How do you identify and achieve your goals?

20130222_Me_@_MYLC_with_Dick Elder
With Theta Chi National President Dick Elder (far left) and another alumnus on Friday, February 22, the evening before my session.

In the video below I am presenting an individual goal setting session at the Mid-Year Leadership Conference of Theta Chi Fraternity at UCLA on Saturday, February 23, 2013.

Having helped found the (dearly departed) UC Santa Barbara chapter of Theta Chi it was an honor to participate in this event as an alumnus instructor. Since my birthday was the day before, it was a great gift to share my knowledge with undergraduate members of an organization I admire.

As an undergraduate I attended several events like this so I was well aware how events like this can positively impact personal growth and professional development. I met with a multitude of motivated undergraduates; their earnest desire to improve themselves and their fraternity was inspiring. Events like this made me proud to be a Theta Chi and grateful to be a teacher.

Of course you don’t have to be a member of Theta Chi — or any other fraternal organization — to appreciate what I shared during my session. It is my hope you find value in my presentation beyond the audience for whom I first prepared it.

I welcome your insights and ideas as well; I am a teacher because I am a lifelong learner. It would be my pleasure to learn from and with you as I did on this day with my undergraduate brothers in Theta Chi!

To recap the content in the video:

  • Why setting your goals is important.
  • Goal setting brainstorming and audience interaction.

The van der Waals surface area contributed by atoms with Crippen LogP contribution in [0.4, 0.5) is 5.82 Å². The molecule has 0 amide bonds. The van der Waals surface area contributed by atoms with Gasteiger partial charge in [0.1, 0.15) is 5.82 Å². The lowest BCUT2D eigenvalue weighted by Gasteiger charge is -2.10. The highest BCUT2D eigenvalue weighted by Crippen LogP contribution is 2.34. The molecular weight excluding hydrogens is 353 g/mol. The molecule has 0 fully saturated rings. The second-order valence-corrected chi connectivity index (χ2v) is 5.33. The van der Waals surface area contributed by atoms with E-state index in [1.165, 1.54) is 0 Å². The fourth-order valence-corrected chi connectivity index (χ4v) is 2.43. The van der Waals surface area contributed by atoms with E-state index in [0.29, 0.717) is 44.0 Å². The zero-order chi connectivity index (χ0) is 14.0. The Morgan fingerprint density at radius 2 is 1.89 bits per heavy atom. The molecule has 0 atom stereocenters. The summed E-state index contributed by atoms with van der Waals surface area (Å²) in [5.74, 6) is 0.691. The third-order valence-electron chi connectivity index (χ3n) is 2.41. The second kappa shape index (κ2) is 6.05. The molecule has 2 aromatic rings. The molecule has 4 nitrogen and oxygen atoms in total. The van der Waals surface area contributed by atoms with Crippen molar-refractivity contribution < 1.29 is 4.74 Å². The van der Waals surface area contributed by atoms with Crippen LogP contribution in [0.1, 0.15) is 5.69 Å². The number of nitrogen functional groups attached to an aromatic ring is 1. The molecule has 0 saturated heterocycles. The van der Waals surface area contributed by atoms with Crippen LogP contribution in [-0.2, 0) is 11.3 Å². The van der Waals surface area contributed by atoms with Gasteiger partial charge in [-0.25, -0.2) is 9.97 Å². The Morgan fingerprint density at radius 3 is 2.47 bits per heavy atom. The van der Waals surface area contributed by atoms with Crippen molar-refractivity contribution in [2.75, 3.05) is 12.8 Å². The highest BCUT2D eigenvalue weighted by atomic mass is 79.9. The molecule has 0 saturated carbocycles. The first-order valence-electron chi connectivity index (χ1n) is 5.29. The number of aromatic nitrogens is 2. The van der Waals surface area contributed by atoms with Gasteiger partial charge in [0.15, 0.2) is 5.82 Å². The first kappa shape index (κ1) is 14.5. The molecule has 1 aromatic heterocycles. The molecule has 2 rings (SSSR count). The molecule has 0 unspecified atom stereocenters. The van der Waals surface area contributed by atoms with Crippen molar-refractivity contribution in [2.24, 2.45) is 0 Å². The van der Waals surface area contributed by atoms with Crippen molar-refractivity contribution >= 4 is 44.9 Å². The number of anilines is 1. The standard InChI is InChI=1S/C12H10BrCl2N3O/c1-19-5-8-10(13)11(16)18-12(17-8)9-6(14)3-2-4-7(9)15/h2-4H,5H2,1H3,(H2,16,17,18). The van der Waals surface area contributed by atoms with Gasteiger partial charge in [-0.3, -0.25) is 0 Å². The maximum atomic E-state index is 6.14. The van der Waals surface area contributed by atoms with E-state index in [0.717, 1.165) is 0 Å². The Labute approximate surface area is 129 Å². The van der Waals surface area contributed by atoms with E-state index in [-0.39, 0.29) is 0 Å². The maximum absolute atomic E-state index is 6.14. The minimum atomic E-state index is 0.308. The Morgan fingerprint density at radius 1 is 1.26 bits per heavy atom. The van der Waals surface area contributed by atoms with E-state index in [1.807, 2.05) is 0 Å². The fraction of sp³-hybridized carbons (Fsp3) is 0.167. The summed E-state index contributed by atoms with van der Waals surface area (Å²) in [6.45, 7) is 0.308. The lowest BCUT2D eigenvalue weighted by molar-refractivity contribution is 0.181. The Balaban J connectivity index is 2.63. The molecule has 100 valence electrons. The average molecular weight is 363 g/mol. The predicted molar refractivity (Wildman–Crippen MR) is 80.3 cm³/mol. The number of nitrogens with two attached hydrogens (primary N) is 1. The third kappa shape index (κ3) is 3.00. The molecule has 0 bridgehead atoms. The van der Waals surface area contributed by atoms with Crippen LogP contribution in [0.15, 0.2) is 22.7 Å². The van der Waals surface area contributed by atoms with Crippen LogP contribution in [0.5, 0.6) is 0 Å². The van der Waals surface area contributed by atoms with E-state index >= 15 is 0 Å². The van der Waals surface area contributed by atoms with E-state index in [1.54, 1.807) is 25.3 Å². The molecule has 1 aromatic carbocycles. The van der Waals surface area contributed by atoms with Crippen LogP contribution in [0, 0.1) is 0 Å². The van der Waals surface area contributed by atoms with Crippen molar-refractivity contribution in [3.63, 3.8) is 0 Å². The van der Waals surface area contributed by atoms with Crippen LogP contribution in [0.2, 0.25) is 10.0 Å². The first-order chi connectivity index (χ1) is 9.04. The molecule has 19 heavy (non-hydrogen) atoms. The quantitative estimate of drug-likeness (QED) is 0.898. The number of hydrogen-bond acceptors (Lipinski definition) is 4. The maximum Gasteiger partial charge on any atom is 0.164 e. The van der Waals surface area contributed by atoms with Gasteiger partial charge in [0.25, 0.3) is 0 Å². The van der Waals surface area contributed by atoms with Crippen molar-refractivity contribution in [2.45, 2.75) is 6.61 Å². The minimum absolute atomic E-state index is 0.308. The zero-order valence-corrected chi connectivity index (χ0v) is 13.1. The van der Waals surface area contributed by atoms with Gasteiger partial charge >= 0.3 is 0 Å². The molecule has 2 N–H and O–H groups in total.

• A personal story about how we undermine our goals.
  • How to focus yourself with help from your colleagues.
  • Why setting your goals (not someone else) is important.
  • A personal story about setting my goals after undergrad.
  • Dealing with parents who try to set your goals for you.
  • What happens when you don’t set goals for yourself.
  • How to set and achieve your goals with your I.D.E.A.

You can also view via Slideshare the presentation I used in the above video:

Richard Branson‘s got nothing on William Bradford.

As the governor of Plymouth Colony for more than 30 years, Bradford oversaw the development of what could be considered one of America’s first entrepreneurial ventures. An impressive leader, Bradford leveraged his clarity of vision and accuracy of decisions that lead to the Colony’s impressive growth despite adverse conditions.


But he wasn’t alone in his accomplishments: the members of Plymouth Colony also embraced an entrepreneurial attitude. Had that not happened, Bradford could not have succeeded. To paraphrase a popular leadership proverb: without followers, you’re just someone out for a walk.

Pilgrim's Pride in LegosIn that spirit I prepared the list below of 8 entrepreneurial insights learned from the Plymouth Colony Pilgrims:

1. Have Vision: It took tremendous ability to envision life in the New World and the confidence to venture forth into the unknown. Similarly, in her noteworthy TED Talk, The secret structure of great talks, Nancy Duarte discovered that great leaders define “what is” and “what could be.”